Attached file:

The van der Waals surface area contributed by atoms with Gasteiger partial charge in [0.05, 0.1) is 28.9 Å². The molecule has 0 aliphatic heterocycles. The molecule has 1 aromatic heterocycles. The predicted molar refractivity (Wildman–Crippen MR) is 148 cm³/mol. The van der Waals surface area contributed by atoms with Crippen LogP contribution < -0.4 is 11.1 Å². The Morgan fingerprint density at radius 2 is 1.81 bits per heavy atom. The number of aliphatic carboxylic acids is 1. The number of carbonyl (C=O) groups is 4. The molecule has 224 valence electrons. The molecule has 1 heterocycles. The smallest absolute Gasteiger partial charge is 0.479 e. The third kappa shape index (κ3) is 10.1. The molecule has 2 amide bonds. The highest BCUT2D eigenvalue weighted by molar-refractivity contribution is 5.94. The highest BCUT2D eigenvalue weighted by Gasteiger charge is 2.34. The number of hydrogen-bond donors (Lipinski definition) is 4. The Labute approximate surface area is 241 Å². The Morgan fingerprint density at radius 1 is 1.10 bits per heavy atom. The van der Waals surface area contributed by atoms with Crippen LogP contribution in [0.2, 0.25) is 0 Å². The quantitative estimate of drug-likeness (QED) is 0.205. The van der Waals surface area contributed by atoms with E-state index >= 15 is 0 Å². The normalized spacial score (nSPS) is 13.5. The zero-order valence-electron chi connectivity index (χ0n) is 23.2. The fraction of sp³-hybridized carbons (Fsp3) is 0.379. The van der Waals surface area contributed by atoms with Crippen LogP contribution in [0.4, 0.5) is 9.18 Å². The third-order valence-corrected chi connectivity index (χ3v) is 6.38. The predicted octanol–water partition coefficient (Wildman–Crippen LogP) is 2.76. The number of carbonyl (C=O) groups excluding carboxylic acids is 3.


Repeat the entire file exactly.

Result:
The van der Waals surface area contributed by atoms with Gasteiger partial charge in [0.05, 0.1) is 28.9 Å². The molecule has 0 aliphatic heterocycles. The molecule has 1 aromatic heterocycles. The predicted molar refractivity (Wildman–Crippen MR) is 148 cm³/mol. The van der Waals surface area contributed by atoms with Crippen LogP contribution < -0.4 is 11.1 Å². The Morgan fingerprint density at radius 2 is 1.81 bits per heavy atom. The number of aliphatic carboxylic acids is 1. The number of carbonyl (C=O) groups is 4. The molecule has 224 valence electrons. The molecule has 1 heterocycles. The smallest absolute Gasteiger partial charge is 0.479 e. The third kappa shape index (κ3) is 10.1. The molecule has 2 amide bonds. The highest BCUT2D eigenvalue weighted by molar-refractivity contribution is 5.94. The highest BCUT2D eigenvalue weighted by Gasteiger charge is 2.34. The number of hydrogen-bond donors (Lipinski definition) is 4. The Labute approximate surface area is 241 Å². The Morgan fingerprint density at radius 1 is 1.10 bits per heavy atom. The van der Waals surface area contributed by atoms with Crippen LogP contribution in [0.2, 0.25) is 0 Å². The quantitative estimate of drug-likeness (QED) is 0.205. The van der Waals surface area contributed by atoms with E-state index >= 15 is 0 Å². The normalized spacial score (nSPS) is 13.5. The zero-order valence-electron chi connectivity index (χ0n) is 23.2. The fraction of sp³-hybridized carbons (Fsp3) is 0.379. The van der Waals surface area contributed by atoms with Crippen LogP contribution in [0.4, 0.5) is 9.18 Å². The third-order valence-corrected chi connectivity index (χ3v) is 6.38. The predicted octanol–water partition coefficient (Wildman–Crippen LogP) is 2.76. The number of carbonyl (C=O) groups excluding carboxylic acids is 3.